“Tell me, what is it you plan to do with your one wild and precious life?”
I lost my dad when I was nineteen. He suffered from an undiagnosed, rare heart condition. Fittingly to those who knew him well, his heart was literally too big. After he was gone, I couldn't believe I had missed the opportunity to say goodbye, to ask him for advice one last time. "What should I do now, dad?" I pleaded, looking up to the sky and begging him to answer me. And then it dawned on me.

When I was twelve, I asked my dad what I should be when I grow up. Without hesitation, he looked up from his newspaper and said, "a good person." Unsatisfied, I pressed for specifics: Doctor? Lawyer? Commissioner of the NFL? But he refused to budge. "A good person," he said. "There's nothing more important in life than being a good person."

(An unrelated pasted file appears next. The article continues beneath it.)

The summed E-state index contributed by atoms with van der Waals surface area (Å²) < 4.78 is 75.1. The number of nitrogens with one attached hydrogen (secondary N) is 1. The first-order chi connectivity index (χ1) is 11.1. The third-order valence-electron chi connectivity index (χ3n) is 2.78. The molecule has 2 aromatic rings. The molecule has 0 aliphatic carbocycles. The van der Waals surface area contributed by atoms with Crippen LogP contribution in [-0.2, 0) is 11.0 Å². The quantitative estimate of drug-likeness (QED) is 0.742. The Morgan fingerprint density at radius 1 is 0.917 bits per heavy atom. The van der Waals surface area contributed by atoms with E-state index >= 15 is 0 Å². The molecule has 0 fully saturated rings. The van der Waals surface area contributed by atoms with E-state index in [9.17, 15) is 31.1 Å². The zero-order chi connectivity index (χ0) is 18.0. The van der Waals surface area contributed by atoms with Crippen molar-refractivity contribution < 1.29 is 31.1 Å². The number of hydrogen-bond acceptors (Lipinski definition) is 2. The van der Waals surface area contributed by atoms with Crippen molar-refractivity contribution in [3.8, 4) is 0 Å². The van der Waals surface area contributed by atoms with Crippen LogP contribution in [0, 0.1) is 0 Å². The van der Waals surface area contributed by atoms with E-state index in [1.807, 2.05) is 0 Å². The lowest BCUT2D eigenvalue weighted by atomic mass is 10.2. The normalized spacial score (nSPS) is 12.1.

He then went on to prove it, hundreds of times.

What will I do with my life?

I will remember that the titles mother, daughter, wife, sister, and friend are far more important than Director, VP, or CEO. And that time is more valuable when measured in birthdays and anniversaries, not quarters and year-ends.

I will live my life being open to loving others more than I love myself, remembering that status and power are means and not ends; important only because they enable me to improve the conditions of others.

I will measure success not by the commas in my salary, but by how carefree my children describe their childhood.

I will not let what I do for a living define who I am as a person.

And I will be good.


— Cara McDonough